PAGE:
Sonic 2 (1992)

This is the game I would credit with getting me into video games in general. My earliest memories of gaming are of me playing as Tails in this game. Tails is essentially invincible, but can be a valuable co-op partner if the person controlling him is good. Even if they’re not (and when this came out I certainly wasn’t), it’s not a real drawback. This being one of my first experiences is probably why I value co-op games so highly now.

Honorable Mention: Super Mario World

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Overkill (1992)

I’ve talked about Overkill before, so I won’t expand here. This is the first game I “beat” on my own (Like a lot of games in the genre, Overkill starts again harder when you beat the last stage), and it established my love of scrolling shooters.

Honorable Mention: Touhou 7: Perfect Cherry Blossom

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Street Fighter 2 (1992)

This is a bit of an odd case. I played Street Fighter 2 with friends before any of us knew what we were doing, or how to do a fireball motion or any of that, and found it fun. I learned what a Hadouken was too late to put any of it to practice in these matches or in the arcade, but memories of those experiences are why I found fighting games fun. I eventually enjoyed the more over-the-top games (BlazBlue, Marvel vs. Capcom) more than Street Fighter, but this one remains special.

Honorable Mention: Tekken 2

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Illusion of Gaia (1994)

Illusion of Gaia (or Illusion of Time if you’re in Europe) was my first “Action-RPG” of sorts. This is the game that taught me that games could have actual stories beyond “rescue the princess” or “stop the bad guy”. This game in particular is somewhat difficult, so I didn’t actually beat it on a real SNES; I played it to completion on an emulator years later.

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Mario Kart 64 (1997)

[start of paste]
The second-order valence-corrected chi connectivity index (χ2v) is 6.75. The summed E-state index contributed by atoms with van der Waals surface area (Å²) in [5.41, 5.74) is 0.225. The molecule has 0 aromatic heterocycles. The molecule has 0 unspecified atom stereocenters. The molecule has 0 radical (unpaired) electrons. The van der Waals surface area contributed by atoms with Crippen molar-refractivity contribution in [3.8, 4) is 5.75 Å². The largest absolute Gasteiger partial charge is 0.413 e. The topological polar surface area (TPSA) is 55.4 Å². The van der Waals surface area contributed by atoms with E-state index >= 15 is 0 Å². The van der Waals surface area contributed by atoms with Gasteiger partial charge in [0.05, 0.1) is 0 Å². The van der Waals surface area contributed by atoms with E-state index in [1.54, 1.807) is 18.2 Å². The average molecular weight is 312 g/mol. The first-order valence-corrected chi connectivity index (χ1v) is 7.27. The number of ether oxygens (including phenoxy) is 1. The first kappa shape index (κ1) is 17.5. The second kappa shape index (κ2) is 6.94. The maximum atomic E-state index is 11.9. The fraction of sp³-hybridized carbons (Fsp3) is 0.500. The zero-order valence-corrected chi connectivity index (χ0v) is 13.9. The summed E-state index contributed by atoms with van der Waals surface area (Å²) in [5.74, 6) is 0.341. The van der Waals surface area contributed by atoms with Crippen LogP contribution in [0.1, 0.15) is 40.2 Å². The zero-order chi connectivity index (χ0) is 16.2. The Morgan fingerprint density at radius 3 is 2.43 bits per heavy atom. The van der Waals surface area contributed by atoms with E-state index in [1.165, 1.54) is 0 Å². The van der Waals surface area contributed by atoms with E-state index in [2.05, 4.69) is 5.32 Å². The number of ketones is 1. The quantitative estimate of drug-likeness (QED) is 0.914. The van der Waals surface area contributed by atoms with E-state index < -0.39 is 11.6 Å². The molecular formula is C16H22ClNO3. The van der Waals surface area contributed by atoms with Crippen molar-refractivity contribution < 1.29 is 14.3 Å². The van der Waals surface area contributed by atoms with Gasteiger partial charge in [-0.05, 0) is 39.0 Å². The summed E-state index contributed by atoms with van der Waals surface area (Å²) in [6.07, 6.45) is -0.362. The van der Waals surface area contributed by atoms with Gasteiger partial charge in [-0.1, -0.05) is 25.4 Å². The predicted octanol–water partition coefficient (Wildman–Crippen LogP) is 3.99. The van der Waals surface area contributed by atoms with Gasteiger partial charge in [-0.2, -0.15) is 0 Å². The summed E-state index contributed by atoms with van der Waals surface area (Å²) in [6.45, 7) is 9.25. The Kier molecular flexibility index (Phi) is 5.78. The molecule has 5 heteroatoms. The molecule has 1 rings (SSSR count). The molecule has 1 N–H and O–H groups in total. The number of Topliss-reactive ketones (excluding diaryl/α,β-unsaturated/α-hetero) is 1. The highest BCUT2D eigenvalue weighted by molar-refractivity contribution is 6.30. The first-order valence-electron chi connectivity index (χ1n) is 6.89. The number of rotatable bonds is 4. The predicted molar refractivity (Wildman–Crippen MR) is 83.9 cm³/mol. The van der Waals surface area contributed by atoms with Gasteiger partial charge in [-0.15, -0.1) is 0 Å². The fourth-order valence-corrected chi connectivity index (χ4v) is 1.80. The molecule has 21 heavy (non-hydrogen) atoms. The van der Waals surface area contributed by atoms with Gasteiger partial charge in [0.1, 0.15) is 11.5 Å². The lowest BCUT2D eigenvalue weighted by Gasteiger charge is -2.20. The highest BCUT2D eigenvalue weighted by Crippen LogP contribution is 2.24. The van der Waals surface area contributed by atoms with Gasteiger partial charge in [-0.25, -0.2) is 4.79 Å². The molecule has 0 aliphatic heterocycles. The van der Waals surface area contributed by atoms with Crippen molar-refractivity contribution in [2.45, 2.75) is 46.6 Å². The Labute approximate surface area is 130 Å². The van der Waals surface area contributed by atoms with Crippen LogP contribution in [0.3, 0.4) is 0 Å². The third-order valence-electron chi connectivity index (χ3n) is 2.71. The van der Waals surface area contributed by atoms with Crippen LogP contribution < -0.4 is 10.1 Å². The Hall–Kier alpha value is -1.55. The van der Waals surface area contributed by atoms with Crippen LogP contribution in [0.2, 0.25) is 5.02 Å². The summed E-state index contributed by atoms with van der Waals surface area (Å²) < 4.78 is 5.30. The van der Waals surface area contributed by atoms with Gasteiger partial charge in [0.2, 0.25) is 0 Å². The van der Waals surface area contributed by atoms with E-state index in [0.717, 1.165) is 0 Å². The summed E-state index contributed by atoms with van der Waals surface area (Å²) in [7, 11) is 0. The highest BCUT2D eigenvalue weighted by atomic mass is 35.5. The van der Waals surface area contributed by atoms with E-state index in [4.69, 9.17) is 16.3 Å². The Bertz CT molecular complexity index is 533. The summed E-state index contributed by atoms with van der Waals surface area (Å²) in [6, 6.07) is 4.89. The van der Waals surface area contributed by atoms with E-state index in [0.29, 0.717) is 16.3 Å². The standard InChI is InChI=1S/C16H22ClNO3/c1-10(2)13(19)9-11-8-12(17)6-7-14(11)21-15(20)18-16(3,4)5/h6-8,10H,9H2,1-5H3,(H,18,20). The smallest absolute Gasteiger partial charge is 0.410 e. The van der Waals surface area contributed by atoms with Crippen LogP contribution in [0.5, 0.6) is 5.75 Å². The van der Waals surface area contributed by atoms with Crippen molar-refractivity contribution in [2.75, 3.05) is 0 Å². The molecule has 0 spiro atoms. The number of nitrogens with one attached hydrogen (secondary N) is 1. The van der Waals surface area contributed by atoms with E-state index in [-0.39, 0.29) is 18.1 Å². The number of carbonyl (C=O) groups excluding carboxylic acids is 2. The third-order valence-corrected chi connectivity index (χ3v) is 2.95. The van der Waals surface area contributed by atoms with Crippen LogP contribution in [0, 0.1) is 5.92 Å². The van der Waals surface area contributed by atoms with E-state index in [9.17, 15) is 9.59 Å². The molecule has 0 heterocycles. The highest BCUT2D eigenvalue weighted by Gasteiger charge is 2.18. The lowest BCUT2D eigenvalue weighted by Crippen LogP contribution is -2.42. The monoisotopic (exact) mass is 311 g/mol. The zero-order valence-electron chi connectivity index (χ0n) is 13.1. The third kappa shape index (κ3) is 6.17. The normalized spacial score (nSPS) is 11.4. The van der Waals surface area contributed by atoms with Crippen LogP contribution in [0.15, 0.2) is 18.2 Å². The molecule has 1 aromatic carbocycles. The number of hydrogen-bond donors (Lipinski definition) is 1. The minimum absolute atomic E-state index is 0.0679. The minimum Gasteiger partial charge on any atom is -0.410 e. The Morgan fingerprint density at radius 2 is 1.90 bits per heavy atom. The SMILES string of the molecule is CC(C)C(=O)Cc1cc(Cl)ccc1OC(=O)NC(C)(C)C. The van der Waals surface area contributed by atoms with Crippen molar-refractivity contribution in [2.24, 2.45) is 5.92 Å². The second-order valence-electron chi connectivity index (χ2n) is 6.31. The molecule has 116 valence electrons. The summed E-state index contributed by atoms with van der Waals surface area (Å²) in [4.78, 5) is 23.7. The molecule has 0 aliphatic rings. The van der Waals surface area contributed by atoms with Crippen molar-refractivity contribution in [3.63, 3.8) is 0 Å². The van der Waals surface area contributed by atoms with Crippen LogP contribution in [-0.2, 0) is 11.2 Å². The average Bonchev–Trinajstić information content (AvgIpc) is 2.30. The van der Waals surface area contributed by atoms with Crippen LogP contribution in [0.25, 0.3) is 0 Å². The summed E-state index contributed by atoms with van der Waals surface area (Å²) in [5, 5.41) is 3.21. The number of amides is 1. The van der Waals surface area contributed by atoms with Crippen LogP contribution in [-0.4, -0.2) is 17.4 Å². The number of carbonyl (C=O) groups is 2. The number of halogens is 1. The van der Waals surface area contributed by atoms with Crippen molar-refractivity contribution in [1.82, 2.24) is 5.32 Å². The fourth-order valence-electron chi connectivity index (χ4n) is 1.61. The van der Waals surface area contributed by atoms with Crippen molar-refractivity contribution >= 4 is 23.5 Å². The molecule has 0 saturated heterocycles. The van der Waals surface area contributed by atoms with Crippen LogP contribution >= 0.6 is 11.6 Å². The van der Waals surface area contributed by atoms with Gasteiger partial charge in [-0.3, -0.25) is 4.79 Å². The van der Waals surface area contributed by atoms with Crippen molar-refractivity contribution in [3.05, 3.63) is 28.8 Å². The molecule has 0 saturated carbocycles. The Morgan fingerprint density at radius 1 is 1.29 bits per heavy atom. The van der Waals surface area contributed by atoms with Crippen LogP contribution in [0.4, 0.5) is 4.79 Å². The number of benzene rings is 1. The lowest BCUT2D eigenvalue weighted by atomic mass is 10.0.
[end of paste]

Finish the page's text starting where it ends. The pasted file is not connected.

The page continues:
The joy of multiplayer, now with twice the players. Mario Kart 64 was my first 4-player game, and therefore the first game around which gatherings were specifically held. Prior to this, gaming was something my friends and I did while hanging out, this marked the start of hanging out specifically to play games.

Honorable Mention: Star Fox 64

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Mega Man X4 / Mega Man 8 (1997)

These released in the same year, use almost the same sprite for the main character, and were played by me literally back to back, so they can share this slot. They also share terrible voice acting (but I didn’t know better back then) and relatively high difficulty (which is common to the series). This was the expansion of my earlier enjoyment of the Mario and Sonic games, but with an additional layer of complexity that wasn’t just “jump on enemies”. I went back and played a lot of the earlier games later, and they’re also great. The same can’t be said for what came after…

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Pokemon Red/Blue (1998)

This might as well be My First JRPG, but it’s hiding some ridiculousness underneath. The simple nature of this game and ease of understanding the basics got me in, and trading with friends kept me in. As I got older, I grew to enjoy the complicated parts.

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Legend of Dragoon (2000)